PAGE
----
Surgery was performed in 32 patients (41.0%) and percutaneous abscess drainage was performed in three (3.8%) of the complicated cases. The surgical procedure consisted of open abscess drainage in 18 (23.0%) of the complicated cases. Laminectomy was performed in five cases (6.4%) and discectomy in two (2.7%) out of 78 complicated cases. Other surgical procedures performed were as follows: laminectomy plus discectomy in two patients (2.7%), laminectomy plus open abscess drainage in two patients (2.7%), discectomy plus open abscess drainage in one patient (1.3%), and open abscess drainage plus cordectomy in one patient (1.3%).

      Discussion

      Brucellosis is an endemic zoonotic disease prevalent in rural areas of Turkey [
      • Erdem H
      • Akova M
      • et al.
      Leading infectious diseases problems in Turkey.
      ]. Although many organs and systems may be involved, osteoarticular disease is the most common complication in brucellosis [
      • Solera J
      • Lozano E
      • Martinez-Alfaro E
      • Espinosa A
      • Castillejos ML
      • Abad L
      • et al.
      Brucellar spondylitis: review of 35 cases and literature survey.
      ,
      • Colmenero JD
      • Ruiz-Mesa JD
      • Plata A
      • et al.
      Clinical findings, therapeutic approach, and outcome of brucellar vertebral osteomyelitis.
      ,
      • Ulu-Kilic A
      • Sayar MS
      • Tutuncu E
      • Sezen F
      • Sencan I
      • et al.
      Complicated brucellar spondylodiscitis: experience from an endemic area.
      ,
      • Buzgan T
      • Karahocagil MK
      • Irmak H
      • et al.
      Clinical manifestations and complications in 1028 cases of brucellosis: a retrospective evaluation and review of the literature.
      ]. This is a multicentre study of 293 patients with spinal brucellosis from different regions of the country.
      Clinical presentations of the patients were mostly acute or subacute, as the mean duration of symptoms was 21 weeks. Currently, due to widespread use of imaging techniques, most patients are diagnosed in the early stages of the disease, in contrast to previous studies reporting subacute or chronic presentation [
      • Alp E
      • Doganay M
      • et al.
      Current therapeutic strategy in spinal brucellosis.
      ]. As the corpus vascularization is insufficient, [
      • Chen WT
      • Shih TT
      • Chen RC
      • et al.
      Vertebral bone marrow perfusion evaluated with dynamic contrast-enhanced mr imaging: significance of aging and sex.
      ] older patients are more prone to spinal involvement and also contagious complications. The average age of our patients was 51 years. Moreover, patients in the complicated group were significantly older than those in the uncomplicated group.
      The disease can affect the entire vertebral column and, similarly to previous studies, the lumbar region was the most frequently involved vertebral region, followed by the thoracic, sacral and cervical regions. Multiple and contagious involvement of vertebral bodies, which has been known to suggest particularly tuberculous spondylodiscitis [
      • Pourbagher A
      • Pourbagher MA
      • Savas L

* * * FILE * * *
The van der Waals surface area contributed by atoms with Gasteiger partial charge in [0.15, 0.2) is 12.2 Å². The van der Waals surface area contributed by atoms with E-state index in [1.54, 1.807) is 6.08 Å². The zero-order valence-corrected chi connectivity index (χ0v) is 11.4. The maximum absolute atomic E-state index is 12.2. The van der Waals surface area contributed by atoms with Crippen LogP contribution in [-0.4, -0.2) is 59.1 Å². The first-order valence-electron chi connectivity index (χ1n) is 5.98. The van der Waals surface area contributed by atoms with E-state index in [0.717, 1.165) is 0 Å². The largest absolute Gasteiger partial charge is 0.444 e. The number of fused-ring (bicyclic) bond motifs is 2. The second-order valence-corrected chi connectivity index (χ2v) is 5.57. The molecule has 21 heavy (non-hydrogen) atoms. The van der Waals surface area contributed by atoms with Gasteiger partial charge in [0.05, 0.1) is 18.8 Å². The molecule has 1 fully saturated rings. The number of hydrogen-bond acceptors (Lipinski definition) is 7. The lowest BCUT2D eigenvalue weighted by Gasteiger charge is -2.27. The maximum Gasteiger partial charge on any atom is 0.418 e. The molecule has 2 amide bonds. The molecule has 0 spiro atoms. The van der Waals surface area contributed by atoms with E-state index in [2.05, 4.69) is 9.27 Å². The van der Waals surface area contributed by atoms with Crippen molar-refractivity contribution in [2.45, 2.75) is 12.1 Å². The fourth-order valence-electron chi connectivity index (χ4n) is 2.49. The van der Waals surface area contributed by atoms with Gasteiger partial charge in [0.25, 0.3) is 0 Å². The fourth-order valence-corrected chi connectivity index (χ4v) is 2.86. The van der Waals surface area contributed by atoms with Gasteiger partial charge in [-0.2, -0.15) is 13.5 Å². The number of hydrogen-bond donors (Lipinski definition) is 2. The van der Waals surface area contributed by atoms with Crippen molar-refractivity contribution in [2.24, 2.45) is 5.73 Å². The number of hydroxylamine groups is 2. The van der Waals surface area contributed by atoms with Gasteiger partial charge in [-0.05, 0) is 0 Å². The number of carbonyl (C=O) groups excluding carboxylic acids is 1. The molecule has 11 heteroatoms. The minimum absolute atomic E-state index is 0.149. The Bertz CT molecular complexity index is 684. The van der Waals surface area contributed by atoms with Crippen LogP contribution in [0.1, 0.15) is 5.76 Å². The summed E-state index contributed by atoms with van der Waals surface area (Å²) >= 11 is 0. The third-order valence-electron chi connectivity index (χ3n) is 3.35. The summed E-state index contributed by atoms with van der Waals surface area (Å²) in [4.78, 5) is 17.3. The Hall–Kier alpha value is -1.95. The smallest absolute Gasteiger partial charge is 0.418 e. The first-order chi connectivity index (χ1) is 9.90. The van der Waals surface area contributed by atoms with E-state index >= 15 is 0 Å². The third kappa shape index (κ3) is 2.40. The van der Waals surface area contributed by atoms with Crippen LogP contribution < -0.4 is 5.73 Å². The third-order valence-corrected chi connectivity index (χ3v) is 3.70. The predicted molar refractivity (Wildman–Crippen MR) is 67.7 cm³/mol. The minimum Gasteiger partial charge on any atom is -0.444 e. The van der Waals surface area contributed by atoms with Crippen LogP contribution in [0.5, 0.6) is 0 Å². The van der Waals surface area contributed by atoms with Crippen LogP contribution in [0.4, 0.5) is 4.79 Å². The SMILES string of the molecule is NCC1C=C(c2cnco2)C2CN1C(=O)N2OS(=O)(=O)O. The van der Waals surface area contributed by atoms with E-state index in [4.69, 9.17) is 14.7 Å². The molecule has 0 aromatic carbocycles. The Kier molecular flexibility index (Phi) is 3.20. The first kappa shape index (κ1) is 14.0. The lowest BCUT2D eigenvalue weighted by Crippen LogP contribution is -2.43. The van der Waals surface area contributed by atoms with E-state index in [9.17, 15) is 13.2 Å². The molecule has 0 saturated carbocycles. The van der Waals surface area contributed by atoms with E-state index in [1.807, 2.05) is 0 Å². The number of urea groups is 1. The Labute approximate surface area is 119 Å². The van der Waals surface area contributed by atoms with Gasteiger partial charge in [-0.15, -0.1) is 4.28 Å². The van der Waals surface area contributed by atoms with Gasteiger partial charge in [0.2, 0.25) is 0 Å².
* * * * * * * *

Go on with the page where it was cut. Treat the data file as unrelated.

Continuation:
• et al.
      Epidemiologic, clinical, and imaging findings in brucellosis patients with osteoarticular involvement.
      ], was detected in one-fifth of our cases as well. Brucellar involvement of multiple vertebral bodies was reported to be around 9–30% in previous studies [
      • Turunc T
      • Demiroglu YZ
      • Uncu H
      • Colakoglu S
      • Arslan H
      • et al.
      A comparative analysis of tuberculous, brucellar and pyogenic spontaneous spondylodiscitis patients.
      ,
      • Bosilkovski M
      • Krteva L
      • Caparoska S
      • Dimzova M
      • et al.
      Osteoarticular involvement in brucellosis: study of 196 cases in the republic of macedonia.
      ]. Infection extending from the vertebrae to the neighbouring tissues, including epidural and para-prevertebral tissues, psoas muscles and radicles, was detected in a quarter of the patients with spinal involvement. Similar manifestations of spinal involvement are observed both in tuberculosis and brucellosis; furthermore, these diseases are endemic and important public health problems in Turkey.
      Serology is the leading diagnostic tool in brucellosis and thus almost all patients in this study had a positive tube agglutination test. These basic tests should be considered and performed as an initial step in the differential diagnosis of spondylodiscitis [
      • Ulu-Kilic A
      • Metan G
      • Alp E
      • et al.
      Clinical presentations and diagnosis of brucellosis.
      ]. On the other hand, the isolation of the organism from either blood or tissue culture is the definite diagnosis of the disease as seronegative cases have been reported [
      • Potasman I
      • Even L
      • Banai M
      • Cohen E
      • Angel D
      • Jaffe M
      • et al.
      Brucellosis: an unusual diagnosis for a seronegative patient with abscesses, osteomyelitis, and ulcerative colitis.
      ]. Seronegative sponylodiscitis seems to be a rare entity and was only detected in eight (2.7%) patients in this study. As the bacteraemia is intermittent and the previously reported prevalence in the literature is 41–56% depending on the timing of the culture[